In most cases, traders should be able to calculate an accurate guarantee reference amount, based on the value of the customs and other duties on the goods that are suspended whilst they are in transit. Traders must enter this value as the guarantee reference amount. If they are using software to make their transit declarations into NCTS a value below £1 will not be accepted.

In some exceptional cases, it may not be possible to calculate an accurate amount at all. In these cases only, traders may enter a value of 10,000 euros in sterling. They should enter this amount into NCTS themselves if they are able to.

Make sure their guarantee is large enough

Traders must continue to monitor their actual guarantee usage and ensure that they have sufficient guarantees in place to cover all of their open transit movements. This requirement applies regardless of whether or not they are able to enter an accurate amount on NCTS.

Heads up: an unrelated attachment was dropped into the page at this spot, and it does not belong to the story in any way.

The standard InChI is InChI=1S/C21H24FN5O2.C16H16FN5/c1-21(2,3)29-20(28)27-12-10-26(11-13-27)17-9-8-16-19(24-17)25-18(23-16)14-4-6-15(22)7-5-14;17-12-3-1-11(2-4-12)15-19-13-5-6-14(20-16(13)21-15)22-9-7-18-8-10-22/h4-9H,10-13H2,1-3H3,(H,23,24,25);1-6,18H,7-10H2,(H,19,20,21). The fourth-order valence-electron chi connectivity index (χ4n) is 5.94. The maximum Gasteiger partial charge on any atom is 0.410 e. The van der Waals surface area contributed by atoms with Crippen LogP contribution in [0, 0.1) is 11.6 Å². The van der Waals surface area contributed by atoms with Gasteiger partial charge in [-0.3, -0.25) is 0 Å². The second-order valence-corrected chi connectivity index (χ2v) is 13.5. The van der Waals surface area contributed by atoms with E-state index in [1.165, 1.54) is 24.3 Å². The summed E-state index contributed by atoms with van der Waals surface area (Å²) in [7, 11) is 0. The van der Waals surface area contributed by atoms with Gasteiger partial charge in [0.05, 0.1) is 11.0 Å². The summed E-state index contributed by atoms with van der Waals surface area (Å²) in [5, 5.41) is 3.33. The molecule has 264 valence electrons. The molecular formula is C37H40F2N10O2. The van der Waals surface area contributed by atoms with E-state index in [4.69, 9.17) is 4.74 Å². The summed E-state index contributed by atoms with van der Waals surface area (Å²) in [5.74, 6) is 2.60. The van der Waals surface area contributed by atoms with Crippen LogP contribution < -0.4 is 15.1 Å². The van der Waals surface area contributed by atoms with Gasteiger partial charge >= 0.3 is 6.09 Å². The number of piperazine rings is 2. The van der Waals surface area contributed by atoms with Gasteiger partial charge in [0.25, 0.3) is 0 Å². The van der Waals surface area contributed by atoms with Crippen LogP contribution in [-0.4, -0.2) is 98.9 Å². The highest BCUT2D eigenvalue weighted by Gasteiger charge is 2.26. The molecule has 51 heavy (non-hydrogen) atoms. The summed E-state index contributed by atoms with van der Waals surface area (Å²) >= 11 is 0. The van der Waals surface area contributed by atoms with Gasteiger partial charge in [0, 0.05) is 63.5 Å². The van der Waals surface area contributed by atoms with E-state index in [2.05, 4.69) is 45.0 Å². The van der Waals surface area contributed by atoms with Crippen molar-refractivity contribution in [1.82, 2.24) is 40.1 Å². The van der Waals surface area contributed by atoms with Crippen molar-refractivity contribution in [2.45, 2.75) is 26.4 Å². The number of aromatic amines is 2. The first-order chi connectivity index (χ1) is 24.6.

If traders reach the limit of their guarantee, then they will not be able to start any new movements, until either some of their open movements are closed and the guarantee released, or they arrange for their guarantee limit to be increased.

Increase their guarantee if they need to

If traders reach their limit of guarantee, then they will not be able to start any new movements, until either they apply for their guarantee limit to be raised, or until open movements are closed and the guarantee released.

To increase the amount of their guarantee, traders should follow guidance on how to apply for a Customs Comprehensive Guarantee including considering applying for a waiver using form CCG1F.
https://www.gov.uk/guidance/apply-for-a-customs-comprehensive-guarantee-to-cover-customsdebts